Monday Biz Links

A couple of interesting items from lunchtime browsing:
Stowe Boyd: Advisory Capital: A New Basis For Strategic Involvement. Argues for a new model of funding startups. Makes sense to me – the VC route is filled with potholes and speedbumps.

There has been a great deal of discussion in the tech community about the changing needs of Web 2.0 tech startups. When the underyling economics of innovation have shifted so drastically — cheaper high-powered servers, open source LAMP stack, accelerated development tools and techniques (AJAX, Ruby, Php, etc.) — more and more companies can bootstrap from pocket change, and be up and running in less time than it takes to secure capital. As a result, going the VC route is increasingly seen as a brake on this class of tech innovation, not an accelerator, at least in the very earliest stages.

I still think Co-ops are a fantastic way to bet on the upside for software startups, but until I put my lawyer dollars where my blog bits are, it’s all just recreational typing.
Jeff Jarvis: Edgeio and the Distributed World. Good preview of Mike Arrington’s upcoming Edgeio. Useful riffs on classified ads, owning your own listing information, and unemployed middlemen.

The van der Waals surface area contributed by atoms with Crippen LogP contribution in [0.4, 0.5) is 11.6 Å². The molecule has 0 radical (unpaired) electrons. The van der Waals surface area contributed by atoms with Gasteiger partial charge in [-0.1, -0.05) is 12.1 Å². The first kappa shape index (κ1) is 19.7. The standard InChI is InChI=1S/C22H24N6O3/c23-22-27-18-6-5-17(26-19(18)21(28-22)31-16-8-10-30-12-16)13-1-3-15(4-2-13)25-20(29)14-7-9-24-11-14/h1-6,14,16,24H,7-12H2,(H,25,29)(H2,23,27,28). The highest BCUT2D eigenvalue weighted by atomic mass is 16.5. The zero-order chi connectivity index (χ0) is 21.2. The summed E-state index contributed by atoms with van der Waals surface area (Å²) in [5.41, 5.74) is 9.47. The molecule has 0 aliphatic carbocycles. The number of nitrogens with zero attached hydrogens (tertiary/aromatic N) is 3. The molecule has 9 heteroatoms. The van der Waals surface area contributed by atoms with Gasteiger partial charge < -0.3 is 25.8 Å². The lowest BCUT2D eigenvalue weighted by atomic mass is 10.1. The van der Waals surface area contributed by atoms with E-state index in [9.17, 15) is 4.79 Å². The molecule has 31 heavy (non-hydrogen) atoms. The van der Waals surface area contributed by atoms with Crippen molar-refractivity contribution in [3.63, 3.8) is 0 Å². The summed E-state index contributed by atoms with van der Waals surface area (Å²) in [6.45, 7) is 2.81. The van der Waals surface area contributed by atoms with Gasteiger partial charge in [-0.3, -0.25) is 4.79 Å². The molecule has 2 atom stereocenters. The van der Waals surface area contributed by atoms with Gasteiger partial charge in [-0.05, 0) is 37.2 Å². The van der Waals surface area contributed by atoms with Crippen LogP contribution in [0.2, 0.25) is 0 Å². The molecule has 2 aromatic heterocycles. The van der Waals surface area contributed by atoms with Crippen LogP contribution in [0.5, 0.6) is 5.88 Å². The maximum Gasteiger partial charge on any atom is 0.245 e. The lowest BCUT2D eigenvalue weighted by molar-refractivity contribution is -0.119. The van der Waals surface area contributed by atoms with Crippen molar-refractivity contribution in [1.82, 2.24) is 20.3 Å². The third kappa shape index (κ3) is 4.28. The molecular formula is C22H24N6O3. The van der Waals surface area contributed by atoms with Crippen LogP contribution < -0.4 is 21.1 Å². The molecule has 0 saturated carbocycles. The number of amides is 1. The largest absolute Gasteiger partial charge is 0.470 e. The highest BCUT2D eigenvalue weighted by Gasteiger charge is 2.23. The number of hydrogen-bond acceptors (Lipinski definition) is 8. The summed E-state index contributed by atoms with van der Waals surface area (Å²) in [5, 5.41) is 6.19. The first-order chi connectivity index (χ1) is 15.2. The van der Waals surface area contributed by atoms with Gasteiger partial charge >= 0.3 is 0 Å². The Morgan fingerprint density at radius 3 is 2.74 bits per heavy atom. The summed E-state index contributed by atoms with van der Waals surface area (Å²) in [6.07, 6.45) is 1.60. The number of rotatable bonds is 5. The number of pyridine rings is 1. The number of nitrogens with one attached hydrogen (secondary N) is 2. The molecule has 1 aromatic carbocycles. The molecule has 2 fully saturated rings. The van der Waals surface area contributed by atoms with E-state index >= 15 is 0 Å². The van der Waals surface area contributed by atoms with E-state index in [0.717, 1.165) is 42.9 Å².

Edgeio as it stands is pretty simple: You tag a post on your blog “listing” and Edgeio will spot it and add it to its data base. You add more tags (e.g., “for rent” and “vacation”) and your post/ad will appear in the appropriate categories. Edgeio will allow you to come in and claim your blog to be able to get direct communication from respondents and, eventually, to upgrade your ad via typography and graphics and preference (I hope I got that right). This is just a start but it is a proof of concept of a new world. I’ve been waiting for someone to do this. Arrington has.

Anyone who has thought about online yellow pages or local search will understand that services like this are going to be the future.
Also note Arrington the Brand: He came out of nowhere last year with TechCrunch, reviewing web 2.0 startup companies. Now, with solid street cred he introduces his product and gets immediate coverage from A-list (and C-list!) bloggers. Good moves.